In the process of its bipartisan giving, SolarPAC (SEIA’S political action committee) gave money to four senators and one congressman who have a history of denying either that Climate Change is real or that human beings contribute to it.
Four Senators received $10,000 donations (two Republicans and two Democrats), including Sen. Richard Burr, R-NC. In 2015, Burr did vote to pass a Senate resolution that stated Climate Change was real, but opposed an amendment indicating humans contribute to it.
Dan Whitten, SEIA’s vice president of communications, explained SolarPAC’s donation strategy
“The solar industry is strong today because it has bipartisan support,” said Dan Whitten, vice president of communications for SEIA. “Solar works in all 50 states and is creating thousands of well-paying jobs from North Carolina to California. The people to whom SolarPAC have shown support for the growth of solar energy in their states. Even in advance of the outcome of the election, we knew that this was a time when bipartisan support would be critical.”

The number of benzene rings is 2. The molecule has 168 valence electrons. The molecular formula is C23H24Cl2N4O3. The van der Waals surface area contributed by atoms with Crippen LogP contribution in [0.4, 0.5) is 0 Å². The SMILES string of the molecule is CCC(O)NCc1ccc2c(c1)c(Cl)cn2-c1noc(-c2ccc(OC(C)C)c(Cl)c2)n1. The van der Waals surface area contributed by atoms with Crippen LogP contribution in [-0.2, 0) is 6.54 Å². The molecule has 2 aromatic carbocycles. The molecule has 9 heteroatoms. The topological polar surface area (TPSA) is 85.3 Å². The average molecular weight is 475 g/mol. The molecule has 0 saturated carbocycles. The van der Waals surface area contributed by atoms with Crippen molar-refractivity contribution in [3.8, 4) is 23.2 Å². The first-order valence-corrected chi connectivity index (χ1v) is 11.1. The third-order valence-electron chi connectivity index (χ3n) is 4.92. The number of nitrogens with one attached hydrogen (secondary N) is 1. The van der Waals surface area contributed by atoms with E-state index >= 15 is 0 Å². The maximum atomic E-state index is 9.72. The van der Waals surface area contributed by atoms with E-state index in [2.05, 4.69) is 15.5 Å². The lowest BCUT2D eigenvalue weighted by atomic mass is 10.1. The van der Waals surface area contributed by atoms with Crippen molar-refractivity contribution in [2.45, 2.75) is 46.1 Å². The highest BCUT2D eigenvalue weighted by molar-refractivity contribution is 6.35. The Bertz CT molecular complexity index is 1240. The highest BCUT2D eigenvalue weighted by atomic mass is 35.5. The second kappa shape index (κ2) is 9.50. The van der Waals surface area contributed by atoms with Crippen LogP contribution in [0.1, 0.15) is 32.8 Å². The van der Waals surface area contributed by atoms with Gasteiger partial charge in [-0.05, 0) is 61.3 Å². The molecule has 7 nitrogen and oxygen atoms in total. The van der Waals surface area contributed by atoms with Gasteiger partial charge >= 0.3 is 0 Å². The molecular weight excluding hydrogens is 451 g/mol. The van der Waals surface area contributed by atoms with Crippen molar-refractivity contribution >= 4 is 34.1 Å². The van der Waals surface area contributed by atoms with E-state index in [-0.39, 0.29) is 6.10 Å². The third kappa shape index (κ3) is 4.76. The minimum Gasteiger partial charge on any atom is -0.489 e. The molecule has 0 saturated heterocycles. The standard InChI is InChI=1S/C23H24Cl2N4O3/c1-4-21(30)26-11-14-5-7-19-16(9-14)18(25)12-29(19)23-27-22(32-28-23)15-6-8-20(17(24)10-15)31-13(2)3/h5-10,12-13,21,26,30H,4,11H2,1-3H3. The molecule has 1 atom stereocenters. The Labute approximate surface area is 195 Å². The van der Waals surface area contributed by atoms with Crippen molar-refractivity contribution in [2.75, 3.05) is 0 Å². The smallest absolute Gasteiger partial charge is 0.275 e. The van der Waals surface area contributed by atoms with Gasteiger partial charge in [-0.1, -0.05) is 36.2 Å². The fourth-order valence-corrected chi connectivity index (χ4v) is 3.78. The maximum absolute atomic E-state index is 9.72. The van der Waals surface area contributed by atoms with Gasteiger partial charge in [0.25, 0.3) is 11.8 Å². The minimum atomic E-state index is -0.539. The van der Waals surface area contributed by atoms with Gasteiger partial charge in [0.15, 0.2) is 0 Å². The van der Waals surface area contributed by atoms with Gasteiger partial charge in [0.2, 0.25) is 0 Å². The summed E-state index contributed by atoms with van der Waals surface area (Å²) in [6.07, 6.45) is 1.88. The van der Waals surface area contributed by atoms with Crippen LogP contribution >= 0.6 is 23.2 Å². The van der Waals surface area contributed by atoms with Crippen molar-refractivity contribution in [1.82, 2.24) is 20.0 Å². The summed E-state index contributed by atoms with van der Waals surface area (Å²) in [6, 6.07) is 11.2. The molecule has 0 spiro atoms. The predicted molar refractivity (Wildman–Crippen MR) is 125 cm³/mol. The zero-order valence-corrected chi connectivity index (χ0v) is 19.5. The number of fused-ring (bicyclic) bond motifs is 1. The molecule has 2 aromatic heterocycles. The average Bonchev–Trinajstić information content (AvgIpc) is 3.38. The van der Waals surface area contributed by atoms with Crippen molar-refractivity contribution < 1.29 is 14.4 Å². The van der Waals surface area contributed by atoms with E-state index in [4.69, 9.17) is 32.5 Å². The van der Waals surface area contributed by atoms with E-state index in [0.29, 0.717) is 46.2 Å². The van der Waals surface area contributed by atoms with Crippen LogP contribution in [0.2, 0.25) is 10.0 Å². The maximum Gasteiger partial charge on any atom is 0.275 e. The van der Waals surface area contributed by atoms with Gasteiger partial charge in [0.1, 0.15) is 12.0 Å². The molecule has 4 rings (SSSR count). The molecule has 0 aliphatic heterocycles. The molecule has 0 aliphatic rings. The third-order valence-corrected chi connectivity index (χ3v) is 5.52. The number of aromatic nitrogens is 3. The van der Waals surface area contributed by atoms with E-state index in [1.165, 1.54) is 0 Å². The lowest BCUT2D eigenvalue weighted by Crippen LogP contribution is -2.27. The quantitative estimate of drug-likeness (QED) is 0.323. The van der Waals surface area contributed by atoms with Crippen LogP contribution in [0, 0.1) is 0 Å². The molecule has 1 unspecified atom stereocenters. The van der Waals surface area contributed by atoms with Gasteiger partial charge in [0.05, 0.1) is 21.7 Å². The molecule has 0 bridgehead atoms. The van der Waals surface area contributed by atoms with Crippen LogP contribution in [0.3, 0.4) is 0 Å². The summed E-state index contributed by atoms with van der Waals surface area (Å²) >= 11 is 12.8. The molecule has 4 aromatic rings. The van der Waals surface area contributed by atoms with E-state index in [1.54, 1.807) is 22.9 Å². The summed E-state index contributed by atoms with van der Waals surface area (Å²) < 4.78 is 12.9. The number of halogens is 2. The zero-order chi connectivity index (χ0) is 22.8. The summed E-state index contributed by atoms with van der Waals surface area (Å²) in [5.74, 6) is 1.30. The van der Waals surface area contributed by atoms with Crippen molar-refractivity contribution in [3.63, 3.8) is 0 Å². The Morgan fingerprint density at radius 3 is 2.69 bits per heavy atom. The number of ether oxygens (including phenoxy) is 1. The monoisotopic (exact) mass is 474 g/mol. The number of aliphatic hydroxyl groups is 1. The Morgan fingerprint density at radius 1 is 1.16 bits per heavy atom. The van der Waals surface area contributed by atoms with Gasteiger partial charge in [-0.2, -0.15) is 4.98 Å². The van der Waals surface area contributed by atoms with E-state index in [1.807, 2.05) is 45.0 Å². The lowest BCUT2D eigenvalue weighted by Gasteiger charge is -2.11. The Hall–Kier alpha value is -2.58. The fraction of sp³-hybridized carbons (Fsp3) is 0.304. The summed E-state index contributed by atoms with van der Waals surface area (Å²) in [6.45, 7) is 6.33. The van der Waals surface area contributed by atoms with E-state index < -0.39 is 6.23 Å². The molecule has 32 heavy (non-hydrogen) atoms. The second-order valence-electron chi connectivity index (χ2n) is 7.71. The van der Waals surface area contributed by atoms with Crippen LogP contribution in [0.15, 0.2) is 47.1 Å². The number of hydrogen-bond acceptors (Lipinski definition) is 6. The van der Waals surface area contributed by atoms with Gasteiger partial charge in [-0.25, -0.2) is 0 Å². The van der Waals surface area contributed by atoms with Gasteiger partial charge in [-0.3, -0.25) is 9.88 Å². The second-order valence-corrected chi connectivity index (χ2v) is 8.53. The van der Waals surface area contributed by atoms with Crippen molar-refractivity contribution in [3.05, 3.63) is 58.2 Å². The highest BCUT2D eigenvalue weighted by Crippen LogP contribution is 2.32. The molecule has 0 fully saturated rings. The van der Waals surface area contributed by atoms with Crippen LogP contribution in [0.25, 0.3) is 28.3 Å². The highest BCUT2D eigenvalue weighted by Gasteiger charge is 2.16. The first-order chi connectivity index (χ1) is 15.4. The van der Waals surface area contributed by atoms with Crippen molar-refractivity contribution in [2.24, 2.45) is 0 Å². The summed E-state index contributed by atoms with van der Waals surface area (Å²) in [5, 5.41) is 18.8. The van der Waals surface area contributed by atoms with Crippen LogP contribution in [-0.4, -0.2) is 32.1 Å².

“Moving forward, we will continue to work with politicians on both sides of the aisle to advance pro-solar policies that benefit all Americans,” Whitten said.
According to Open Secrets, which tracks political contributions, 11 solar companies gave money in the 2016 election cycle. The majority of the $47,655 went to Democrats, although the deceptively named Solar Sources and Borrego Solar did give more to Republicans.
(Solar Sources is actually an Indianapolis-based coal company that operates two mines in Indiana. Borrego’s donation ratio is skewed because of the small amount of money they contributed overall [$73 to several Democrats vs. $500 to one Republican].)
While SEIA’s focus on supporting federal Republicans may be at odds with the industry’s overall political-donation patterns, it should be noted that most analysts believe the Trump administration will not kill the solar industry directly, even with help from a Republican Congress.
It’s also clear that solar’s battles in 2017 will focus on the state issues of net-metering, fixed charges that penalize solar users and solar valuation.
Update: This article was updated at 1:07 pm EST on 11/28/16 to include SEIA’s response from Dan Whitten, SEIA’s vice president of communications.
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